Walmart Offers Product To Destroy Leftover Opioids, But Critics Say It's Unnecessary
Walmart is the latest national company joining in the fight to try to help curb America's harrowing opioid epidemic, which now kills more people than breast cancer.
On Wednesday the chain rolled out a pharmacy product it says provides a safe way to get rid of extra prescription opioid drugs. It's called DisposeRx and when mixed with warm water it turns any form of opioid drug — including powders, pills, tablets, capsules, liquids or patches — into a biodegradable gel that can't be separated or converted back into a usable drug.
Walmart touted it as the first of its kind in a statement, and said the ingredients are FDA approved.
"The health and safety of our patients is a critical priority; that's why we're taking an active role in fighting our nation's opioid issue – an issue that has affected so many families and communities across America," Marybeth Hays, executive vice president of Consumables and Health and Wellness at Walmart U.S., said in the statement.
In 2016 more than 42,000 Americans died of an opioid overdose — including prescription opioids, heroin and fentanyl. That is more than any year on record and 40 percent of all overdose deaths involved a prescription.
Walmart explained patients filling new opioid prescriptions at any of its 4,700 pharmacies will receive a free DisposeRx packet starting immediately, while existing customers can ask for one at any time. Patients with chronic pain prescriptions will be offered packets every six months.
Republican Sen. John Boozman from Arkansas praised Walmart for helping "to keep unused prescription drugs out of the wrong hands."
"About one-third of medications sold go unused. Too often, these dangerous narcotics remain unsecured where children, teens or visitors may have access," he said in the statement Walmart released.
A CDC study found Arkansas' prescription drugs are so ubiquitous there are enough pills on the black market that every single citizen — nearly 3 million in the state — could have a full bottle, reported Talk Business & Politics.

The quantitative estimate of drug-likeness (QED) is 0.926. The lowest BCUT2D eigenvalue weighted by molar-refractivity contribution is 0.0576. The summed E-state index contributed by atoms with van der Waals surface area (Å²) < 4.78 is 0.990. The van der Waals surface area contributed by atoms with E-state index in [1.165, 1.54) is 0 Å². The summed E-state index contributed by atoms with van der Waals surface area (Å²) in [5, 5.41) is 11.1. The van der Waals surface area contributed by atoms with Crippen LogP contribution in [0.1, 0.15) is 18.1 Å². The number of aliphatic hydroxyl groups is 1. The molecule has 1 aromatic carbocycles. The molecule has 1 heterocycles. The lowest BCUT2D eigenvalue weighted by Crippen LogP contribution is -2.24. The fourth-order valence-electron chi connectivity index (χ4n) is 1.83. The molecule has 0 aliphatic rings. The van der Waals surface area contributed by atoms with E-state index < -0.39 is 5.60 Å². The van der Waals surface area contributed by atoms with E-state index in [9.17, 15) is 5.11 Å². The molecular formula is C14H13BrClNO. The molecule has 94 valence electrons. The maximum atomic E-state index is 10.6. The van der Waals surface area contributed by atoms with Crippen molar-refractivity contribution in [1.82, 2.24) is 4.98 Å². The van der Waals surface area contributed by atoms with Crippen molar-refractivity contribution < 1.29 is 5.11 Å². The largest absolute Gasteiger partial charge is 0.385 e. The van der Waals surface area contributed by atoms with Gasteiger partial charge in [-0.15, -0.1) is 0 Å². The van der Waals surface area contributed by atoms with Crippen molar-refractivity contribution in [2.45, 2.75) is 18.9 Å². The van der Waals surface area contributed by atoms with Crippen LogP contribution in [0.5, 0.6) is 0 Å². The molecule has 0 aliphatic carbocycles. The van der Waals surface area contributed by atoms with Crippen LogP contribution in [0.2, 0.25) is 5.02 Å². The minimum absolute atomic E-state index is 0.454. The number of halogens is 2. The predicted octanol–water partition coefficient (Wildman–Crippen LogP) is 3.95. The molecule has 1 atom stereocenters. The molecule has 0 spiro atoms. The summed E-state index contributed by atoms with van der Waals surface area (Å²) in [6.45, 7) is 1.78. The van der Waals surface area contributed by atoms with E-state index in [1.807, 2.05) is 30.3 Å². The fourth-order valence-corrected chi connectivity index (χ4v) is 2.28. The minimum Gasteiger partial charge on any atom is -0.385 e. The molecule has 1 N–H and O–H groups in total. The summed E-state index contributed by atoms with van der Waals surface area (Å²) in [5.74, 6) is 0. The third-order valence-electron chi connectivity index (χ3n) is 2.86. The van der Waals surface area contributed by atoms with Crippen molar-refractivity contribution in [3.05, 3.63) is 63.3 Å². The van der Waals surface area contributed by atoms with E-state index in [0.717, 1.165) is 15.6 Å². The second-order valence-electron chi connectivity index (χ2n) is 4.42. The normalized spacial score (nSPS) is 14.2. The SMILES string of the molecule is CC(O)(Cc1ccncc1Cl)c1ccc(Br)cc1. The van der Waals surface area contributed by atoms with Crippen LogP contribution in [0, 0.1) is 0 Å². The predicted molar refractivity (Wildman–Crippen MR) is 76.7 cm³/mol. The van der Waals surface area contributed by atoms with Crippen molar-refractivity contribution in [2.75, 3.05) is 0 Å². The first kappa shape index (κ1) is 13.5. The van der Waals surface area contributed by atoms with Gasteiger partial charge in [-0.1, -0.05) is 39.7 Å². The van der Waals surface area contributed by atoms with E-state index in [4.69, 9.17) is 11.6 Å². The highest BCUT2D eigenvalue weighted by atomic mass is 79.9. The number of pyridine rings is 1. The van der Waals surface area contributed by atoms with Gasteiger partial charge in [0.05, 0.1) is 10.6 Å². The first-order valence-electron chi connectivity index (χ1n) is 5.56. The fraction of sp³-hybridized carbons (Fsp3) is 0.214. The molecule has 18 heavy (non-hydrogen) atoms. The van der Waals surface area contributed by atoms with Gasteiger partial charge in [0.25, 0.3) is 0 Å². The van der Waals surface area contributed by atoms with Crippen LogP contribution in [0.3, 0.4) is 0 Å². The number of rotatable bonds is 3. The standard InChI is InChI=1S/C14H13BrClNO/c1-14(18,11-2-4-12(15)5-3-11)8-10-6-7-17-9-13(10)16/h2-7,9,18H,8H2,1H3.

Dr. Andrew Kolodny, co-director of the Opioid Policy Research Collaborative at Brandeis University, agrees that leftover pills do contribute to the spread of addiction but he says products like DisposeRx are unnecessary because the CDC already encourages anyone who's at the end of a prescription opioid treatment to "flush them down the toilet." No special ingredients necessary.
"The problem is the general public just doesn't know that," he said.
"Think about it," he continued, "every time someone taking an opioid medication urinates or defecates, it gets into the water supply. So that's not the real problem."
Kolodny is also conducting a long-term study on the impact of numerous legislative and private company-led efforts to stem the epidemic. His conclusion on Walmart's DisposeRx? "It's nice that they're trying but it will have little impact."
The root of the explosion in the addiction crisis, he says, is rampant over-prescribing by doctors and dentists. Through his research, which is ongoing, Kolodny has found that policies limiting prescriptions are most effective, like the one imposed by CVS. In September the drug-store chain began limiting opioid painkillers to seven-day supplies for new patients.
But even that falls short of what is required, Kolodny said.
A better strategy is the one undertaken by the Vermont Department of Health. New rules established in April limit the quantity of a "morphine milligram equivalent" in prescriptions. They lay out specific dosages of drugs containing oxycodone, hydrocodone and acetaminophen-oxycodone (found in Percocet) that doctors should prescribe.
Kaiser Health News reported 22 states either adopted or toughened their prescription size limits in 2016.
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